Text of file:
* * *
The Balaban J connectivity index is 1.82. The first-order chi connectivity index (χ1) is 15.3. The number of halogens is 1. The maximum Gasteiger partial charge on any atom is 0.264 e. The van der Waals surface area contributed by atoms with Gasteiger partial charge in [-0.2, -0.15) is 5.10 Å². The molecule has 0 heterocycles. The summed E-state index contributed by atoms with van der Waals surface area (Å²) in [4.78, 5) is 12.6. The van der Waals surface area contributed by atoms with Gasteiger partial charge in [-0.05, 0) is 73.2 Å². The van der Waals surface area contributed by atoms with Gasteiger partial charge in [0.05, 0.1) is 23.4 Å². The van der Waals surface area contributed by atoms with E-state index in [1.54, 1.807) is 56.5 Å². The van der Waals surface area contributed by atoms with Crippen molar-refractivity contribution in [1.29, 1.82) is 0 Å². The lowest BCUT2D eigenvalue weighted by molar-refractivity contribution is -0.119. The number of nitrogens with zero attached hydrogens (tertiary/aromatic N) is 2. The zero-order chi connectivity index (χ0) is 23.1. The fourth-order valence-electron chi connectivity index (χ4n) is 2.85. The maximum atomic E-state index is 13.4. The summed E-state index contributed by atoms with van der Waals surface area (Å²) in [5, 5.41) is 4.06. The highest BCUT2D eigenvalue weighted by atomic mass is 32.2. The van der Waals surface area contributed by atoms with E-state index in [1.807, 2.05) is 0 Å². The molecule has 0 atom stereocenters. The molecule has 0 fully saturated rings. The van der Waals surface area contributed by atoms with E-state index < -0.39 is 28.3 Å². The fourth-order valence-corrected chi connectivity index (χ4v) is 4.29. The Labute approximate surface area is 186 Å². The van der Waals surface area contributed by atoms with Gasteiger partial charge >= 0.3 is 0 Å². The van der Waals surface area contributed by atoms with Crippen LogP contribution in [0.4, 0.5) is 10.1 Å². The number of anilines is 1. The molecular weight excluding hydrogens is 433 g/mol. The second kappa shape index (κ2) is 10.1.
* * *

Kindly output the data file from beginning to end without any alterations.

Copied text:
The Balaban J connectivity index is 1.82. The first-order chi connectivity index (χ1) is 15.3. The number of halogens is 1. The maximum Gasteiger partial charge on any atom is 0.264 e. The van der Waals surface area contributed by atoms with Gasteiger partial charge in [-0.2, -0.15) is 5.10 Å². The molecule has 0 heterocycles. The summed E-state index contributed by atoms with van der Waals surface area (Å²) in [4.78, 5) is 12.6. The van der Waals surface area contributed by atoms with Gasteiger partial charge in [-0.05, 0) is 73.2 Å². The van der Waals surface area contributed by atoms with Gasteiger partial charge in [0.05, 0.1) is 23.4 Å². The van der Waals surface area contributed by atoms with E-state index in [1.54, 1.807) is 56.5 Å². The van der Waals surface area contributed by atoms with Crippen molar-refractivity contribution in [1.29, 1.82) is 0 Å². The lowest BCUT2D eigenvalue weighted by molar-refractivity contribution is -0.119. The number of nitrogens with zero attached hydrogens (tertiary/aromatic N) is 2. The zero-order chi connectivity index (χ0) is 23.1. The fourth-order valence-electron chi connectivity index (χ4n) is 2.85. The maximum atomic E-state index is 13.4. The summed E-state index contributed by atoms with van der Waals surface area (Å²) in [5, 5.41) is 4.06. The highest BCUT2D eigenvalue weighted by atomic mass is 32.2. The van der Waals surface area contributed by atoms with E-state index in [1.807, 2.05) is 0 Å². The molecule has 0 atom stereocenters. The molecule has 0 fully saturated rings. The van der Waals surface area contributed by atoms with E-state index < -0.39 is 28.3 Å². The fourth-order valence-corrected chi connectivity index (χ4v) is 4.29. The Labute approximate surface area is 186 Å². The van der Waals surface area contributed by atoms with Gasteiger partial charge >= 0.3 is 0 Å². The van der Waals surface area contributed by atoms with Crippen LogP contribution in [0.4, 0.5) is 10.1 Å². The number of anilines is 1. The molecular weight excluding hydrogens is 433 g/mol. The second kappa shape index (κ2) is 10.1.